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  13. slowrider

    slowrider Out on the slopes Skier

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    You have a nice flow to your turns. Tweeking movements (from replies above) will make a huge difference in your turn shaping and overall ski performance. My observation is flex your legs to release the edges. There by putting your lower body in a flex position in transition.
     
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  14. Thread Starter
    TS
    Smear

    Smear Putting on skis Skier

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    Tried to exaggerate (early) counter when skiing gates tonight, while trying to avoid going into hip dumping territory. The fog was so thick that at times you could hardly see the next chair at the lift. Went into a bit of an introspective state feeling the sensations of the early counter.:eek: Ohhhhhh shit, WTF, where am I? Our training slope has an edge in the middle where it goes from typically blue terrain to black terrain. Skied right off the edge without noticing. But no harm done, just skied out of the course. Usually impossible to make first gates in the steep section without being a bit tactical on the last gate before. Note to self: do not get to absorbed in technique when skiing in dense fog.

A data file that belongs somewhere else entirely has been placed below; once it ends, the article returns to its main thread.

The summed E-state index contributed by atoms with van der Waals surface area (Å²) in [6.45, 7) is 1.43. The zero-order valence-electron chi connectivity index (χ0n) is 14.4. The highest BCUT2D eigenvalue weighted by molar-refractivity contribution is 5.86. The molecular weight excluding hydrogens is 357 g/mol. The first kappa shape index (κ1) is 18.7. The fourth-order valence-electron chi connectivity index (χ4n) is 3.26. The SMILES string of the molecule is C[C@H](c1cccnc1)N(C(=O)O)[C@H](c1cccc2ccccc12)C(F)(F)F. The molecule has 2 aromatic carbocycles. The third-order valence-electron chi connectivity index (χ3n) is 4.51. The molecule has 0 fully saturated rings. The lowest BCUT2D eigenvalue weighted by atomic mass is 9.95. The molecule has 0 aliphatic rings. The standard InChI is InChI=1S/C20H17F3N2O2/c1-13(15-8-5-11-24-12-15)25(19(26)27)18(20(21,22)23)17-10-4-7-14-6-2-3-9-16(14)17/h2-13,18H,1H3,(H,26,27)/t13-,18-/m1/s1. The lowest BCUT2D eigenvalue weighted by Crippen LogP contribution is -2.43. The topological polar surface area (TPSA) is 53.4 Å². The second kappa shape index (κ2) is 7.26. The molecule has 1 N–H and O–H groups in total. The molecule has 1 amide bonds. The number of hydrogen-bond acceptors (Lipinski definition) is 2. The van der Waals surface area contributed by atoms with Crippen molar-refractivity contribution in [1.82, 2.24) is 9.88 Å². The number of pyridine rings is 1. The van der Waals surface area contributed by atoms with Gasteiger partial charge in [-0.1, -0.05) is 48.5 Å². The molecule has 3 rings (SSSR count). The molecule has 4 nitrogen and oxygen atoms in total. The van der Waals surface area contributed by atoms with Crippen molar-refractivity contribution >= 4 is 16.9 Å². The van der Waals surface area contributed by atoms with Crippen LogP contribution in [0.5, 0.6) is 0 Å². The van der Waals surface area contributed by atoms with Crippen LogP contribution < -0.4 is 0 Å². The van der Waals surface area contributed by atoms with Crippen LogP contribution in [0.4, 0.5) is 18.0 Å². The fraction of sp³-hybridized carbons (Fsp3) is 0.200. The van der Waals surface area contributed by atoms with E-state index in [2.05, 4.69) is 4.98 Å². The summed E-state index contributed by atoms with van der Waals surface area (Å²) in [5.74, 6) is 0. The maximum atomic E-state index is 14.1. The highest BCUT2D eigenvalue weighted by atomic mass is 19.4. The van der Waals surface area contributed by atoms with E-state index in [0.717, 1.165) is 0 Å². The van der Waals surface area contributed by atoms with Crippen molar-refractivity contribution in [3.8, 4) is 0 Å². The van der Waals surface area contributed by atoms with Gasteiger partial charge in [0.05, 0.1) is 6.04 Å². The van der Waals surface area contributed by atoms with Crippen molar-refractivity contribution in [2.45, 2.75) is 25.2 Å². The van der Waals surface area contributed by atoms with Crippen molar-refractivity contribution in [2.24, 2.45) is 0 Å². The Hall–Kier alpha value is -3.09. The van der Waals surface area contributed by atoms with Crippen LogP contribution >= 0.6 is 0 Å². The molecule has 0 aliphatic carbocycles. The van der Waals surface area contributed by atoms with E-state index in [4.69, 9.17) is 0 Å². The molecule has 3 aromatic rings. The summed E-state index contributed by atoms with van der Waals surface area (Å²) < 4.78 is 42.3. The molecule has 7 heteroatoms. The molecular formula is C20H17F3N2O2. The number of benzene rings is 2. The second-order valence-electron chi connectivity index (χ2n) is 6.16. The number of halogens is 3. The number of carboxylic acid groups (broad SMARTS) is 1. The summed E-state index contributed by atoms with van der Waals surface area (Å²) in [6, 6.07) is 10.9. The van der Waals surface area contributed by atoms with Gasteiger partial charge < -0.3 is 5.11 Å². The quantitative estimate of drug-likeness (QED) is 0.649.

Spent the time after the gates skiing doing tuck turns with exaggerated counter with focusing on pulling back and tipping the inside foot. Heavy glop everywhere outside the course so not useful for much else than tuck turns. Liked those sensations as well. ogsmile
     
  15. Thread Starter
    TS
    Smear

    Smear Putting on skis Skier

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    If you thinking about the first turns in MA1 up to around 0:07 then I think you are onto something.